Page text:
A 10-month-old male child presented with protrusion of shunt tubing from the anus, incidentally noticed by his parents. VPS was done 6 months back for congenital hydrocephalus. The patient had a history of excessive cry along with extrusion of shunt tube through anal orifice [Figure 1]a. CSF was trickling out through the protruded end. On clinical examination, the abdomen was soft, nontender, and bowel sounds were audible on abdominal auscultation. No signs of peritonitis were present. His developmental milestones were delayed, and rests of the neurological examinations were within normal limit. X-ray abdomen erect imaging showed no pneumoperitoneum [Figure 1]b. Computed tomography head showed dilated lateral and third ventricles. The patient was taken up for the removal of previous shunt assembly and placement of new one. At the time of distal end removal, lower end of shunt had retracted back into rectum; hence, we planned to remove that via incision at abdominal insertion point. Two incisions were given, one at the cranial end of shunt tubing, and another one at the abdominal insertion site. The shunt was divided at the abdominal insertion point, and cranial part was pulled out from cranial incision while abdominal part was pulled through the abdominal incision. The abdominal end came out with a perforated appendix. The shunt tube had perforated the appendix and entering through the perforation [Figure 2]a and [Figure 2]b. An urgent gastrosurgery opinion was taken and urgent laparotomy via extension of same incision was performed by the gastrosurgeon. Laparotomy showed perforation at tip of appendix by tip of the shunt. After that appendicectomy was done and new shunt assembly was placed on opposite side. Postoperative period was uneventful, and patient discharged from hospital after removal of stitches and is under follow-up.
Figure 1: (a) Protrusion of the lower end of the shunt through anus, (b) a radiograph of a patient showing the course of the lower end of the shunt through a large intestine

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Figure 2: (a) An intraoperative photograph showing the appendix coming out of the abdominal incision while pulling the lower end of the shunt which was perforating the appendix at the tip (black arrow), (b) the perforated appendix during appendicectomy

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   Discussion Top


VPS is most commonly used and universally accepted surgical procedure for the management of hydrocephalus in children.

A number of complications associated with this procedure are mentioned in literature with abdominal complications accounting for 10–30% of all.[2] Bowel perforation by the tip of the catheter and extrusion of the shunt through external orifices is one of them. Although this is a rare complication and have incidence rate of 0.1–0.7% only.[3] The first case of anal extrusion of distal VPS was reported by Wilson and Bertan in 1966.[4] The duration between shunt surgery and bowel perforation was found to be minimum in infants and was related with the age of the patient. Higher duration was seen in elderly age groups. The interval between shunt insertion to the protrusion of catheter from anus ranges from 2 to 20 months with an average of 6.1 months.[5] In our case, this period was 6 months. Nonenteric visceral perforation has also been sporadically reported in the literature and that includes urinary bladder, urethra, scrotum, vagina, gall bladder, and uterus.[6]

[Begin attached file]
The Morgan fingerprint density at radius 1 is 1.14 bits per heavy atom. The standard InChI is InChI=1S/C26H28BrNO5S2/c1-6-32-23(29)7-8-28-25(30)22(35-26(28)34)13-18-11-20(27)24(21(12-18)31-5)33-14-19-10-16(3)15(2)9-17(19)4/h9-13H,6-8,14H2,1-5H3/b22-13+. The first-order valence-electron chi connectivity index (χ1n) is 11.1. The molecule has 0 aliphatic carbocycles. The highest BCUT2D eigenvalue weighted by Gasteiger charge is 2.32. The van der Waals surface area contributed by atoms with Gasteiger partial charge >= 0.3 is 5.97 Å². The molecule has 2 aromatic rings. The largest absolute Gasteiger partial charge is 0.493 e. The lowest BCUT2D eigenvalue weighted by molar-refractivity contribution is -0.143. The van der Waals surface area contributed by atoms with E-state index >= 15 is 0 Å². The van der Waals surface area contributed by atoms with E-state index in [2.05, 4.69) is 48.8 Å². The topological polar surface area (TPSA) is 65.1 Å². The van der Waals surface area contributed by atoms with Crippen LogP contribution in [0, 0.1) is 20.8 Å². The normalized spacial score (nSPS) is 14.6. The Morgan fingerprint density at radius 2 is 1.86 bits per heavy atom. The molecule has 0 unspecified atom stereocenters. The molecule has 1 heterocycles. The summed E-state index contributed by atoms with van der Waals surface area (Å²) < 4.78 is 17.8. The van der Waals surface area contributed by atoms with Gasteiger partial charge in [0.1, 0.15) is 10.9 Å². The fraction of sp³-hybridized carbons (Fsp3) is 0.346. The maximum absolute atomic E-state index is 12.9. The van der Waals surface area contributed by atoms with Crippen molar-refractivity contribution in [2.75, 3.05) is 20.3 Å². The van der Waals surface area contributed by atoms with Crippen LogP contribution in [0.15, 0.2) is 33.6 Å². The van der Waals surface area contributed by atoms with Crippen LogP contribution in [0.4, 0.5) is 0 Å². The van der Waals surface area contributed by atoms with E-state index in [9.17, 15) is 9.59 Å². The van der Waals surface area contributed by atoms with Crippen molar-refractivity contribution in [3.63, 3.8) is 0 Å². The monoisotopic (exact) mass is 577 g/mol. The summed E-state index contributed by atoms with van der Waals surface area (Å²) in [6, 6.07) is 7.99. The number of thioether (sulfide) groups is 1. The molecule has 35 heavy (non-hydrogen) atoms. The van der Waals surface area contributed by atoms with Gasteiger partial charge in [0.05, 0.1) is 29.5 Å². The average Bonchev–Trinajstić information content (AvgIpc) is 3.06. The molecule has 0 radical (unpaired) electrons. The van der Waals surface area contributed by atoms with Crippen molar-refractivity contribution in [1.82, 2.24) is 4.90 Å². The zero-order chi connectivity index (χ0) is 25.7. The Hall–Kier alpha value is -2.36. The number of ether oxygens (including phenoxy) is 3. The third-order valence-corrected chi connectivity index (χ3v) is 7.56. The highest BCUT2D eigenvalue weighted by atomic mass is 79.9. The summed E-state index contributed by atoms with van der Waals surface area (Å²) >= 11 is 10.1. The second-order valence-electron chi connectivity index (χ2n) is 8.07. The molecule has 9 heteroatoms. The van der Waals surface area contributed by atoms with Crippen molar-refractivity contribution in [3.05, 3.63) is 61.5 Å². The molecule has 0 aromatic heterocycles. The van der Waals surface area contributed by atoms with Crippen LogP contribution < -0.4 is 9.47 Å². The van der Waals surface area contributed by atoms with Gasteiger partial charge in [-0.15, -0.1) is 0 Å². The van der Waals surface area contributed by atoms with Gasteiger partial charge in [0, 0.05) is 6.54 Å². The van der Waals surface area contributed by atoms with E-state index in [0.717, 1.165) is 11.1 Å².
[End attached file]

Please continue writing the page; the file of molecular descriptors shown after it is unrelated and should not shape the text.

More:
Factors associated with perforation of gut are foreign body reaction, stiff tip of shunt, thin bowel wall in pediatric patients,[6],[7] abdominal infections, silicon allergy,[8] use of trocar for insertion of peritoneal end,[9] previous abdominal surgery, and chronic wear and tear produced by tip of the shunt.[10] Patient with per anal shunt extrusion may or may not present with abdominal peritonitis. Many patients do not present with significant abdominal symptoms because the fibrous tract formed at the perforated site usually seals the perforation and prevents spillage of fecal matter into the peritoneum, which would otherwise lead to peritonitis. Hence, the correct diagnosis may be delayed until a very later stage at which Gram-negative or anaerobic meningitis, encephalitis or ventriculitis has been fully established, leading to significant morbidity and/or mortality to the patients. Mechanism of shunt extrusion is not well-established but most accepted hypothesis is that after bowel perforation shunt tubing propels outside with sequential peristaltic movement of the gut.